Probably the most beautiful place in the southwest
Before we visit arguably the most beautiful place in the southwest, we visit the Montezuma Castle National Monument (the Sinagua Indians carved into the rock in the 12th century) and the Montezuma Well National Monument. The latter is quite exciting, since the “source” consists of a huge limestone hole, which is fed by an underground spring, which brings about 1.5 million US gallons of water every day (in liters that is an awful lot, so about 5.6 million!). The Indians diverted this water by canal to irrigate their fields (actually quite helpful in a desert area). Only, the water is not drinkable, but arsenical and therefore quite toxic. It kills in installments. It is not known whether the Sinagua Indians knew this. We were told that the deadly water was not the reason for the disappearance of the culture. A likely story…
So, we have been told that the most beautiful place in the southwest is Sedona. It’s not quite right, because the red rocks in Red Rock State Park near Sedona are the star of the area. Wow, the lush red rocks are beautiful! There are the most spectacular views on the rocks. High above, a church has even been built into the rock, the Chapel of the Holy Cross. From there you have a good view of Sedona, the surrounding rocks and the Coconino National Forest, which surrounds the park. If you have time, you should definitely take the roads into the mountains, because the views not only on the rocks but also on the plain are simply stunning. We also drive a part of Schnebly Hill Road (FS Road 153), which connects AZ-179 with I-17 in summer and is about 19 km long. In winter, the road is only accessible up to the height of the pass. This is a real off-road track, unpaved, bumpy, with some deep holes and stones in the way and the most important thing: a breathtakingly beautiful view of the red rocks and nature. Not only we have fun, but also the countless jeep tours, which bump up and down the road with tourists.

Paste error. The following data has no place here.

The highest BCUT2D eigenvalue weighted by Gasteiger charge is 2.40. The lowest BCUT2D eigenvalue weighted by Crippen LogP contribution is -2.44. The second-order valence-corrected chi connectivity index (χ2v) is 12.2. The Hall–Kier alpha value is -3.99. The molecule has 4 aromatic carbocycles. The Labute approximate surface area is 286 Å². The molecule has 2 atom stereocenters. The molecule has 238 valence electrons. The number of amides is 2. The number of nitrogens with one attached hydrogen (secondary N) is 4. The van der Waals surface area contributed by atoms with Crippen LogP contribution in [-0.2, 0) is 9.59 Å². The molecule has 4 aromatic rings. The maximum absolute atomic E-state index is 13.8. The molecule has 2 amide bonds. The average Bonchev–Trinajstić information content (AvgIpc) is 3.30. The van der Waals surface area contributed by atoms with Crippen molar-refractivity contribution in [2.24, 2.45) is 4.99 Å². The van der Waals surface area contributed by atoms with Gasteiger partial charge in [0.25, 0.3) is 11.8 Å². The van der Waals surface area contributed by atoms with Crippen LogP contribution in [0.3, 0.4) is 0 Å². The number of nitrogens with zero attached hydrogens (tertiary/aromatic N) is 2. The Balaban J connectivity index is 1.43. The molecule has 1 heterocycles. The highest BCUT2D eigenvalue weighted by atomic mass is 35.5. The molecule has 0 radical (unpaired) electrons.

In the surrounding Coconino National Forest or in the State Park itself, there are beautiful places to stay overnight, with views of the glowing red mountain ranges included.
Not far from Sedona is Jerome, an artist’s place on the hill above Cottonwood. Parking in Jerome is a bit of a challenge, because, as in any mountain village, parking spaces are scarce and parking meters are everywhere. There are two main streets lined with art galleries of all kinds (glass, jewellery, ceramics and much more) or just shops with clothes or leather goods. Otherwise, the village does not really live. It absolutely does not have the charm or flair of an artist’s place. It’s all designed for tourism. However, it is always worth seeing, especially the view of the valley is great. You should definitely visit the kaleidoscope shop. This is the largest in the world. There are the craziest things on kaleidoscopes.
Since we should do oil service, we decide to do so in Flagstaff. We choose the beautiful route over 89A, which leads through the Coconino National Forest and is spiralling up slowly. At the highest point, a few Navajos sell their partially very beautiful art. From jewellery to small arrows to ritual vases, everything can be bought. We restrain ourselves, because you also need space to store the things safely. Freshly lubed (not us, only our Defender) we again take a more scenic route to Sunset Crater Volcano National Monument. The lava that has spilled can be admired at the side of the road and on the short lava trail. The black hills are special, some of which are still covered in snow. In the nearby forest there are countless places to stay. We choose one that is located in a small plain between two hills. As it gets dark and a starry night comes up, we think we are being watched by animals. There are eyes glowing in the distance, which we feel are getting closer and closer. Quickly into the camper, because who wants to be eaten by coyotes! The next morning, the mystery with the animal’s eyes is solved: they are signs with reflective numbers🙈. Greenhorns!
As the Wupatki National Monument is on our way, we take the opportunity to visit it. It is an abandoned Native American settlement (pueblo), which was built around the 12th century. In the Visitor Center we get a kind of map with information about the individual buildings. The highlight of this place is the building with the 100 rooms (a ruin of mud bricks, whose rooms served various purposes). At that time about 85 – 100 people lived in the village and thousands lived a day march away from it in other villages. A trade network was established between the various villages, in which exotic things such as turquoise, jewellery made of shells, copper bells and parrots were traded. Wupatki was the largest and probably the most influential village in the area and developed into a meeting place of different cultures. Around 1250 the inhabitants moved on and no one knows why. Wupatki isn’t exactly the most exciting National Monument we’ve visited, but if you’re in the area and want to see a few stone walls, go ahead.